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Who was the artist behind Rose’s nude sketch in ‘Titanic’?

Years after its initial release, fans now know who the artist behind the infamous ‘Titanic’ sketch is.

Who was the artist behind Rose’s nude sketch in ‘Titanic’?
Foto Twitter @TitanicMovie

It turns out that Leonardo DiCaprio isn’t the talented young artist his role in ‘Titanic’ portrayed him to be.

In the scene where Rose (Kate Winslet) is fully nude with nothing but the Heart of the Ocean necklace on, and instructing her lover Jack (DiCaprio) to “draw me like one of your French girls,” those aren’t actually Dicaprio’s hands the audience is seeing create the sketch.

They’re actually James Cameron’s.

In a 2017 interview with Stephen Colbert, commemorating the 20th anniversary of the film, which is now celebrating its 25th anniversary this year, Winslet explained that it isn’t DiCaprio’s drawing.

“No, James Cameron actually drew that. Maybe no one even knows that until this moment right now.” she said. “James Cameron drew that and he did actually sketch me.”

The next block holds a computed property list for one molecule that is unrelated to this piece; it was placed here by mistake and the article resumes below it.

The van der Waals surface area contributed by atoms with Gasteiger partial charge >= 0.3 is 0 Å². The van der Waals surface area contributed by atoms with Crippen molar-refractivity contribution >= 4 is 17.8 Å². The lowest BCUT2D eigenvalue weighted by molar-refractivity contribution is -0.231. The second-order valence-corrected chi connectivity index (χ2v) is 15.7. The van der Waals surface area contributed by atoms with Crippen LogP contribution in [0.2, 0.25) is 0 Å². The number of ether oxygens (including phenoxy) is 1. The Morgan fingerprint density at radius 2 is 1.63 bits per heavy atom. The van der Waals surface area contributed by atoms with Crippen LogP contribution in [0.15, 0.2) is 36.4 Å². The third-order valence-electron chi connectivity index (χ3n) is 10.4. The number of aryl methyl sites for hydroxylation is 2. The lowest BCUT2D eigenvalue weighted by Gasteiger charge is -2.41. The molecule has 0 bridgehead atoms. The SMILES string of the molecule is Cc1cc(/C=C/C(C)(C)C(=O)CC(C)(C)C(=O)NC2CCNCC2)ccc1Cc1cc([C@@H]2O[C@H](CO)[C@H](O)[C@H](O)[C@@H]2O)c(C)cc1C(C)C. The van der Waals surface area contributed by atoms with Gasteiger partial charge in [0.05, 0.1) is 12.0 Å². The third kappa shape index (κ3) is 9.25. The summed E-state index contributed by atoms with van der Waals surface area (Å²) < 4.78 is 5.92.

She also clarified that she wasn’t entirely nude like the scene depicts, but rather in a bathing suit while he worked on the drawing.

James Cameron’s artistry

Although fans of the movie likely didn’t know the details, Cameron is not shy about his love of drawing. In 2021, he released a book of personal artwork and sketches, titled ‘Tech Noir: The Art of James Cameron.’

The book showcases his creative process for directing, which often began with his sketches, and includes his artworks from his early youth and later films.

The scene’s lasting impact

The sketch is one of the most recognizable scenes from the three-and-a-half-hour-long film. Winslet has previously explained how it’s still brought to her attention years later.

In 2014 she told Yahoo! Movies UK that she often gets asked to sign autographs of printed versions of the sketch, but typically says no to the request.

“I don’t sign that one,” Winslet explained. “It feels very uncomfortable. Why would you do that? ... They were asking me to sign it.”

People ask me to sign that one a lot, and actually, there’s a photo of it as well that someone’s lifted from a still of the film.

“That photo gets passed around. It’s like, ‘No, I didn’t mean for it to be a photograph that I would end up seeing 16, 17 years later.’ It is still haunting me, it’s quite funny, really.”